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Old 02-23-2011, 09:15 AM
DanielC DanielC is offline
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Old thread brought back to life.
I am going to assume this is for painting, with a HVLP gun
This is what I do. I have a small compressor, old Sears 3 HP, on a 20 gallon horizontal tank. The compressor has a regulator on it. It is in my garage. I do a lot of painting in a carport, 30 or 40 feet from the garage, or outside. But sometimes I will paint in the garage.
I also have an extra 20 gallon air tank.
When I am painting, I put the extra tank close to where I am painting. It also has a water trap on it.
I set the regulator on the air compressor to about 40 PSI, and run a hose to where ever the second tank is located. There is a water trap on the inlet of the second tank.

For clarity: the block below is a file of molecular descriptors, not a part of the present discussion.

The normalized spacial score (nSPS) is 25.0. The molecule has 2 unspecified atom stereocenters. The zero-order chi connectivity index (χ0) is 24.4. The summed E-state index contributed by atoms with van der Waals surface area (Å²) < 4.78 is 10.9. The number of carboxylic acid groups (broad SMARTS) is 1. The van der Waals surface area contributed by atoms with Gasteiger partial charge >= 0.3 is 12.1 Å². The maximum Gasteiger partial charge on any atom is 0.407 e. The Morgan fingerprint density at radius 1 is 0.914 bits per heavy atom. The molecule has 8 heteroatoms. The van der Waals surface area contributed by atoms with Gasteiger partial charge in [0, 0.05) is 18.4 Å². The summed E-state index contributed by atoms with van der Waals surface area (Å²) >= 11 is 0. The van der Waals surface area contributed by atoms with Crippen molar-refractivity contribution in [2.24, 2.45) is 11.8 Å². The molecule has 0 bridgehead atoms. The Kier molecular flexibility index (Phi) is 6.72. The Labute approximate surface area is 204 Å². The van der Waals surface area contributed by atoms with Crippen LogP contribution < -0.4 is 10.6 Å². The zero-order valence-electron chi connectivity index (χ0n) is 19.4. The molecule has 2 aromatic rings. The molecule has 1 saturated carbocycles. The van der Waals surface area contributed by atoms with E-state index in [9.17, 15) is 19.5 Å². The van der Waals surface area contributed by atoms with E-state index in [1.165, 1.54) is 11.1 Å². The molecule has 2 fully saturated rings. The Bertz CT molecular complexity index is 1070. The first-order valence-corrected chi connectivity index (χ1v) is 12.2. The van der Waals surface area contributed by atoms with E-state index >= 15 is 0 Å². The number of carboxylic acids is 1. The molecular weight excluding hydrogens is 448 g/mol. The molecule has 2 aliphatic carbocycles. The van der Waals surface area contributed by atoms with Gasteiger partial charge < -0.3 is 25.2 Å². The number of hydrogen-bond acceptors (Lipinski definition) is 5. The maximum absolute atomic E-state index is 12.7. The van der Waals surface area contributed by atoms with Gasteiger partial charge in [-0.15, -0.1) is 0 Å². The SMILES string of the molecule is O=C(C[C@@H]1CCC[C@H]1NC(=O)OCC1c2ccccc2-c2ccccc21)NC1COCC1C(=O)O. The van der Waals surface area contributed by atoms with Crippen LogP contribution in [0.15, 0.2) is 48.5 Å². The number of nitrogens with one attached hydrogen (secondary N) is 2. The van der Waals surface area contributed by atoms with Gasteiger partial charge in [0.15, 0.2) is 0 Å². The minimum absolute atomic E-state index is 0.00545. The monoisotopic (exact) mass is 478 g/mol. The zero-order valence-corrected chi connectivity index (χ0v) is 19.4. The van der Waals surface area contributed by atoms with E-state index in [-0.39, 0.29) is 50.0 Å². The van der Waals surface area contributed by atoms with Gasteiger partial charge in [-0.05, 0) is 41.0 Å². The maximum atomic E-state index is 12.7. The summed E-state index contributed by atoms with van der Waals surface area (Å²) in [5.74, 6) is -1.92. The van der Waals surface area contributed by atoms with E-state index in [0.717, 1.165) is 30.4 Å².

The air goes into the second tank, from the top, in the center. The air outlet on on one end of the second tank. I hook my spray gun up to the air outlet, and use a variable restrictor, with a pressure gauge at the gun to get the pressure I want at the gun, with the trigger pulled. I have not had a problem with water in the paint gun yet. but I live in western Oregon, so this system may be overwhelmed in Florida. Where I live, it is either cool and humid, or hot and dry. Rarely do we get high temperature, and high humidity.
My theory on what happens in my system. The air gets compressed, and heated. It loses some water in the compressor tank. Warm, humid air leaves the compressor tank, and goes through the regulator. The pressure drop there causes the air to cool some. Liquid water, and water vapor travel with the air through a host to the remote tank. The air continues to cool, and more water vapor condenses out of the air. At the second tank, the water trap catches the liquid water, and any liquid water that gets past the water trap, goes into the second tank. This air inlet is at the top of the tank, pointing down, and the water just goes to the bottom of the 20 gallon tank. The air going to the gun is pretty close to the ambient temperature, and is dry enough that it does not get below the dew point leaving the gun.
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